💡 Learn more : Azure storage account overview (opens new window).
# What's the purpose of ETag in Azure Storage Table?
In case you are new to the Azure Storage Tables, we've reviewed the following items so far:
- Creating your first Azure Storage Table (opens new window)
- Adding an item to a Azure Storage Table (opens new window)
- Reading an item from a Azure Storage Table (opens new window)
- Updating an item from a Azure Storage Table (opens new window)
- Deleting an item from a Azure Storage Table (opens new window)
- Ensure a clean RowKey in Azure Storage Table (opens new window)
- What's the purpose of ETag in Azure Storage Table? (opens new window)
# What is it?
There is a lot of confusion around ETag and I thought I'd stop for a moment to help clear this up.
An ETag property is used for optimistic concurrency during updates. It is not a timestamp as there is another property called TimeStamp that stores the last time a record was updated. For example, if you load an entity and want to update it, the ETag must match what is currently stored. This is important b/c if you have multiple users editing the same item, you don't want them overwriting each other's changes.
# A Practical Example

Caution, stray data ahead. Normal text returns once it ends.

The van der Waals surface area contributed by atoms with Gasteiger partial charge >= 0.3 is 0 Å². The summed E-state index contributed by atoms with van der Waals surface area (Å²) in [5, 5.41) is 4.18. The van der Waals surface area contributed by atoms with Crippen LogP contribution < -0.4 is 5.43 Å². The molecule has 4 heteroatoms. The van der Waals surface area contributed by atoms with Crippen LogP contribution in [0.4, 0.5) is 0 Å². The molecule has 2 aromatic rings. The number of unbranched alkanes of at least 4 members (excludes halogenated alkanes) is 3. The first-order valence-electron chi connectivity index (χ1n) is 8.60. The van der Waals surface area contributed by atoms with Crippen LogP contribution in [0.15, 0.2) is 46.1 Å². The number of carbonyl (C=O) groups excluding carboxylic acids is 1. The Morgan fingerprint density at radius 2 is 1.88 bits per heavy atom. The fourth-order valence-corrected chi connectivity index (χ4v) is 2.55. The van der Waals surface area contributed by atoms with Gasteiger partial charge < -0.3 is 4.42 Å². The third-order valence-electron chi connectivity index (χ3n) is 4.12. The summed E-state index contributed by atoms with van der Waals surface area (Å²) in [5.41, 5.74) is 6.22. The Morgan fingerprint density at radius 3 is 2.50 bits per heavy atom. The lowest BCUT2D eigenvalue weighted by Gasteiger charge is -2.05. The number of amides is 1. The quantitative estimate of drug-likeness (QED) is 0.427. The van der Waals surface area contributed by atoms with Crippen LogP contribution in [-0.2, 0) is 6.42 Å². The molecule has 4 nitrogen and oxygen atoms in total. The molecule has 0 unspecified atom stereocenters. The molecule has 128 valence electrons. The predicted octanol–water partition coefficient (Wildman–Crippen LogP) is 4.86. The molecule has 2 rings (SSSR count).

Bob and David load an edit page on a website at the same time. Bob changes a value for Description and saves the item. After David has had the form open for a while and makes a change to a unrelated field such as the URL and unknowingly the outdated Description is being saved with their update. David does not know they are discarding a change by Bob unless you alert him. So what you should do is show an error that Bob has changed it already and ask if they sure they want to overwrite Bob's changes or if they want to see those changes first.
This is accomplished by both Bob and David storing the ETag from when the record was loaded. When each user attempts a save you can pass that ETag to the server with the updated data and see if they match. Every change to a record updates the ETag stored for that record. So when David tries to save the ETag that is conflicting, then it won't match and you can handle what should be done.
If you don't care that David's changes may overwrite Bob's changes, then you can pass "*" with the save and Azure won't give an error when the ETag does not match.
Original credit goes to Michael Lang for this example, I've made minor tweaks to help folks understand it better.